Why is this a problem for our society?
Many young people are ill-equipped to make major financial decisions as they get older while at the same time financial services are becoming more complex. Young adults are forced to learn by trial and error in the real world which had led us to being a country crippled by debt.
I agree with personal finance guru Dave Ramsey who claims personal finance is 80% behavior and only 20% knowledge. Kids need to be experiencing money lessons first hand long before they are launched into the work force and have to learn by making financial mistakes.
All of this has played into kids attitude toward money too. In a recent survey by T. Rowe Price, more kids believe they'll make a million bucks by becoming famous than by investing in stocks and bonds. I don't know about you, but this does not make me feel too optimistic about the future.
What can we do about it?
Programs continue to be researched and evaluated. As of 2014, 46 states have agreed to follow the Common Core Standards for education which establish minimum knowledge guidelines by grade so that students moving from one state to another get a consistent education. The Treasury Department has developed a website called moneyasyoulearn.org as a resource for teachers. The site offers ready made personal finance lessons that teachers can easily fit into their existing math and English lessons. The website will be expanding to include personal finance lessons for social studies, history, and science classes too.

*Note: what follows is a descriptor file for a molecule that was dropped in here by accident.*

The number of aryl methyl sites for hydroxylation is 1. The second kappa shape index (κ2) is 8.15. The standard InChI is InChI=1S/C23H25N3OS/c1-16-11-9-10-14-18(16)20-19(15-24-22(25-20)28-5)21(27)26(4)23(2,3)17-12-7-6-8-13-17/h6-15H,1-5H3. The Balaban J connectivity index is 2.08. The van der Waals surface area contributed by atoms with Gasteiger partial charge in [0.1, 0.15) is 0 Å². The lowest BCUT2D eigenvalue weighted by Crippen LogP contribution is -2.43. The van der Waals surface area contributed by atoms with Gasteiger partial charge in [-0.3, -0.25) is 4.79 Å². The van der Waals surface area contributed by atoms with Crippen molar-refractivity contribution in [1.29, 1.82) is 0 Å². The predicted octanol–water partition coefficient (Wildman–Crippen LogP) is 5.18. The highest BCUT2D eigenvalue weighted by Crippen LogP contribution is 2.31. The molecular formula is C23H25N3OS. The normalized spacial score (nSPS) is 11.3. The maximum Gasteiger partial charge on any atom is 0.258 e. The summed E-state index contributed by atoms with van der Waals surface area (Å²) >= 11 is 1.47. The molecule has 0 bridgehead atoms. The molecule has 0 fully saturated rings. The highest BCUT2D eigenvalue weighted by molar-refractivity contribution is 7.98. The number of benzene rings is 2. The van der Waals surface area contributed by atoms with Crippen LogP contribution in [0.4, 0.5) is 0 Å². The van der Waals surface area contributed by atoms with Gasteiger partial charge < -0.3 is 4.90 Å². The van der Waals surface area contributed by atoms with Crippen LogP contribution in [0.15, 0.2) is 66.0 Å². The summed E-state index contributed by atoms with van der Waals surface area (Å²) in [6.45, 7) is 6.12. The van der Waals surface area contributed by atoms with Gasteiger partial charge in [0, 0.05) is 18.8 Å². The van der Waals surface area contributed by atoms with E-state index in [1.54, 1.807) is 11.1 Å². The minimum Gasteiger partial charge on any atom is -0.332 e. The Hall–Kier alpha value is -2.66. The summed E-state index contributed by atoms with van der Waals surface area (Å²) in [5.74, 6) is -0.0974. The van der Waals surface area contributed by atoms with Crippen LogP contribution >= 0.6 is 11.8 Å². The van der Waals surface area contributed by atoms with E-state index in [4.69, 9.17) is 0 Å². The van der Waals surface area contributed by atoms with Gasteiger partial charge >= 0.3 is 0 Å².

In the meantime, there are ways in which we parents can go about teaching good money behaviors. It's just like teaching good manners but with money.
#1 - Include kids in an ongoing conversation about your family's financial decisions. Things like whether you should continue putting money into your older car or if its time to purchase a new one. You all want to go to Disneyworld but how are you going to save for that? A great website to help you with the conversations can be found here. Like talking about drugs, you're hopefully not going to have one long conversation about money when your child is 12 and expect a decent outcome from that. You want to be discussing these topics over and over again. We all learn better by experience than we do just hearing about something so show your children how to save money. Take them to the bank. Help them to understand your deposits funding your debit card and how this differs from a credit card.